/run/systemd/journal, and logs will be lost on reboot.
journalctl allows you to filter the output by specific fields. Be aware that if there are many messages to display or filtering of large time span has to be done, the output of this command can be delayed for quite some time.
- Show all messages from this boot:
# journalctl -bHowever, often one is interested in messages not from the current, but from the previous boot (e.g. if an unrecoverable system crash happened). This is possible through optional offset parameter of the
journalctl -b -0shows messages from the current boot,
journalctl -b -1from the previous boot,
journalctl -b -2from the second previous and so on. See
man 1 journalctlfor full description, the semantics is much more powerful.
- Follow new messages:
# journalctl -f
- Show all messages by a specific executable:
# journalctl /usr/lib/systemd/systemd
- Show all messages by a specific process:
# journalctl _PID=1
- Show all messages by a specific unit:
# journalctl -u netcfg
- Show kernel ring buffer:
# journalctl _TRANSPORT=kernel
man 1 journalctl,
man 7 systemd.journal-fields, or Lennert's blog post for details.
Journal size limit
If the journal is persistent (non-volatile), its size limit is set to a default value of 10% of the size of the respective file system. For example, with
/var/log/journal located on a 50 GiB root partition this would lead to 5 GiB of journal data. The maximum size of the persistent journal can be controlled by
/etc/systemd/journald.conf, so to limit it for example to 50 MiB uncomment and edit the corresponding line to:
man journald.conf for more info.
Journald in conjunction with syslog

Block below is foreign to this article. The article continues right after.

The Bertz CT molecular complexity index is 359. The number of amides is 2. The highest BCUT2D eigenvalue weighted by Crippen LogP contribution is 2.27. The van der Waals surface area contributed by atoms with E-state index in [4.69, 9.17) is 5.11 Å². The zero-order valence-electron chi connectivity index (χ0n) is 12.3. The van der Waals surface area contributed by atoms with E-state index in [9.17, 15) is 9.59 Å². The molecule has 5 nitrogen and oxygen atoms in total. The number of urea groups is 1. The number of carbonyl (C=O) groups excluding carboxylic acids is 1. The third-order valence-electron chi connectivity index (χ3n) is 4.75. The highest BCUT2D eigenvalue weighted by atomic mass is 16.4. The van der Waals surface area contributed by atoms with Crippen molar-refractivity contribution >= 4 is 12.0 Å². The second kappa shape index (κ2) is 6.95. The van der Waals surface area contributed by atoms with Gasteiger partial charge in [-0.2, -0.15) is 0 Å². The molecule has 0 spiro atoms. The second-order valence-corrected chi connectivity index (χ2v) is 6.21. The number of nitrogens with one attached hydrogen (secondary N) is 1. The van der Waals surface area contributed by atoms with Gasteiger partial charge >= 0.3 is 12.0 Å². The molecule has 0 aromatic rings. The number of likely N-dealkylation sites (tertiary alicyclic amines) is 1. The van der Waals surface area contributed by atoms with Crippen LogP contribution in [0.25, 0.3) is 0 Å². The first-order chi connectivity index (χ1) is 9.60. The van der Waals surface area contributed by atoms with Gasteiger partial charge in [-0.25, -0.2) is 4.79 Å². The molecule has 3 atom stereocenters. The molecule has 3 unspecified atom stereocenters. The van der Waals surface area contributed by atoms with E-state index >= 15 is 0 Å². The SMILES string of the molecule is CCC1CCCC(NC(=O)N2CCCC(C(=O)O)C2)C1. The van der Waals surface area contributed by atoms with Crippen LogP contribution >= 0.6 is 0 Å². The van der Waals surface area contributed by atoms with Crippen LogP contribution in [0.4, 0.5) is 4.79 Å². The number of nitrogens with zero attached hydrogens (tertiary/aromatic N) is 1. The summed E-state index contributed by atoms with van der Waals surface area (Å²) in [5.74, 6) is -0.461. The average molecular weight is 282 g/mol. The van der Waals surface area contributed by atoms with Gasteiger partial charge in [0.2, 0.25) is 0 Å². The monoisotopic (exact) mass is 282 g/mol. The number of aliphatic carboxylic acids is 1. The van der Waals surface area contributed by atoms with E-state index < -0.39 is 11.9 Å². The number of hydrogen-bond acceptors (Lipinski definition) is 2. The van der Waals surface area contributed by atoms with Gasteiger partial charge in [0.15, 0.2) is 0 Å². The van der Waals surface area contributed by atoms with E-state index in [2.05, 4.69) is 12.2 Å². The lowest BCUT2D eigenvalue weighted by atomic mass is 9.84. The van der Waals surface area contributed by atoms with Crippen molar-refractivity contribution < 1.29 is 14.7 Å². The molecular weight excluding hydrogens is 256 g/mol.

Compatibility with classic syslog implementations is provided via a socket
/run/systemd/journal/syslog, to which all messages are forwarded. To make the syslog daemon work with the journal, it has to bind to this socket instead of
/dev/log (official announcement). The package in the repositories automatically provides the necessary configuration.
# systemctl enable syslog-ng
A good journalctl tutorial is here.
Forward journald to /dev/tty12
/etc/systemd/journald.conf enable the following:
ForwardToConsole=yes TTYPath=/dev/tty12 MaxLevelConsole=info
Restart journald with:
# systemctl restart systemd-journald
Investigating systemd errors
As an example, we will investigate an error with
1. Lets find the systemd services which fail to start:
$ systemctl --state=failed
systemd-modules-load.service loaded failed failed Load Kernel Modules
2. Ok, we found a problem with
systemd-modules-load service. We want to know more:
$ systemctl status systemd-modules-load
systemd-modules-load.service - Load Kernel Modules Loaded: loaded (/usr/lib/systemd/system/systemd-modules-load.service; static) Active: failed (Result: exit-code) since So 2013-08-25 11:48:13 CEST; 32s ago Docs: man:systemd-modules-load.service(8). man:modules-load.d(5) Process: 15630 ExecStart=/usr/lib/systemd/systemd-modules-load (code=exited, status=1/FAILURE)
Process ID is not listed, just restart the failed service with
systemctl restart systemd-modules-load
3. Now we have the process id (PID) to investigate this error in depth. Enter the following command with the current
Process ID (here: 15630):
$ journalctl -b _PID=15630
-- Logs begin at Sa 2013-05-25 10:31:12 CEST, end at So 2013-08-25 11:51:17 CEST. -- Aug 25 11:48:13 mypc systemd-modules-load: Failed to find module 'blacklist usblp' Aug 25 11:48:13 mypc systemd-modules-load: Failed to find module 'install usblp /bin/false'
4. We see that some of the kernel module configs have wrong settings. Therefore we have a look at these settings in
$ ls -Al /etc/modules-load.d/
... -rw-r--r-- 1 root root 79 1. Dez 2012 blacklist.conf -rw-r--r-- 1 root root 1 2. Mär 14:30 encrypt.conf -rw-r--r-- 1 root root 3 5. Dez 2012 printing.conf -rw-r--r-- 1 root root 6 14. Jul 11:01 realtek.conf -rw-r--r-- 1 root root 65 2. Jun 23:01 virtualbox.conf ...